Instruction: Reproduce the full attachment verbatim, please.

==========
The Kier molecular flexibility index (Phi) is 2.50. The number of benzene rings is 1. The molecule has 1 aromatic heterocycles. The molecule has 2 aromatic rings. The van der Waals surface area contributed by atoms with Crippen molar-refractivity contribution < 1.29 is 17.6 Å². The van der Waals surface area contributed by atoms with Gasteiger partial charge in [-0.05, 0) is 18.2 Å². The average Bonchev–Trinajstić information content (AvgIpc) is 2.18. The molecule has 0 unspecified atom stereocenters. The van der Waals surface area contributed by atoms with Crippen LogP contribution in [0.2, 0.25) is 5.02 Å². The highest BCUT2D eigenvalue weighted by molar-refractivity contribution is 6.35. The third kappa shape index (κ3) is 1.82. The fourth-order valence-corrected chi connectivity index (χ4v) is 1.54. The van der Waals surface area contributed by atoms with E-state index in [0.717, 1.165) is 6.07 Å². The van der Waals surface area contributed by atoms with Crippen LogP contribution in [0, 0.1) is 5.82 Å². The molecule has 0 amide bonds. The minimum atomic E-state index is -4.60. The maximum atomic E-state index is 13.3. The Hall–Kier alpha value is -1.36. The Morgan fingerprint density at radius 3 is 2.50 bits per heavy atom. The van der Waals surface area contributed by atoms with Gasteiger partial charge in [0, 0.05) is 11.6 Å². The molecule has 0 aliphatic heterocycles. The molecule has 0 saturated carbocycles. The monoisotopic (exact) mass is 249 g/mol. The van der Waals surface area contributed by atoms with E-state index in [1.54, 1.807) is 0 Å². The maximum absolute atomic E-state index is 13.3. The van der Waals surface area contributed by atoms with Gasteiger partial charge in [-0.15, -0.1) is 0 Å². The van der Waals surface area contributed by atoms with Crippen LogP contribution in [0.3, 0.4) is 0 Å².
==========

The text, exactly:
The Kier molecular flexibility index (Phi) is 2.50. The number of benzene rings is 1. The molecule has 1 aromatic heterocycles. The molecule has 2 aromatic rings. The van der Waals surface area contributed by atoms with Crippen molar-refractivity contribution < 1.29 is 17.6 Å². The van der Waals surface area contributed by atoms with Gasteiger partial charge in [-0.05, 0) is 18.2 Å². The average Bonchev–Trinajstić information content (AvgIpc) is 2.18. The molecule has 0 unspecified atom stereocenters. The van der Waals surface area contributed by atoms with Crippen LogP contribution in [0.2, 0.25) is 5.02 Å². The highest BCUT2D eigenvalue weighted by molar-refractivity contribution is 6.35. The third kappa shape index (κ3) is 1.82. The fourth-order valence-corrected chi connectivity index (χ4v) is 1.54. The van der Waals surface area contributed by atoms with E-state index in [0.717, 1.165) is 6.07 Å². The van der Waals surface area contributed by atoms with Crippen LogP contribution in [0, 0.1) is 5.82 Å². The molecule has 0 amide bonds. The minimum atomic E-state index is -4.60. The maximum atomic E-state index is 13.3. The Hall–Kier alpha value is -1.36. The Morgan fingerprint density at radius 3 is 2.50 bits per heavy atom. The van der Waals surface area contributed by atoms with Gasteiger partial charge in [0, 0.05) is 11.6 Å². The molecule has 0 aliphatic heterocycles. The molecule has 0 saturated carbocycles. The monoisotopic (exact) mass is 249 g/mol. The van der Waals surface area contributed by atoms with E-state index in [1.54, 1.807) is 0 Å². The maximum absolute atomic E-state index is 13.3. The van der Waals surface area contributed by atoms with Gasteiger partial charge in [-0.15, -0.1) is 0 Å². The van der Waals surface area contributed by atoms with Crippen LogP contribution in [0.3, 0.4) is 0 Å².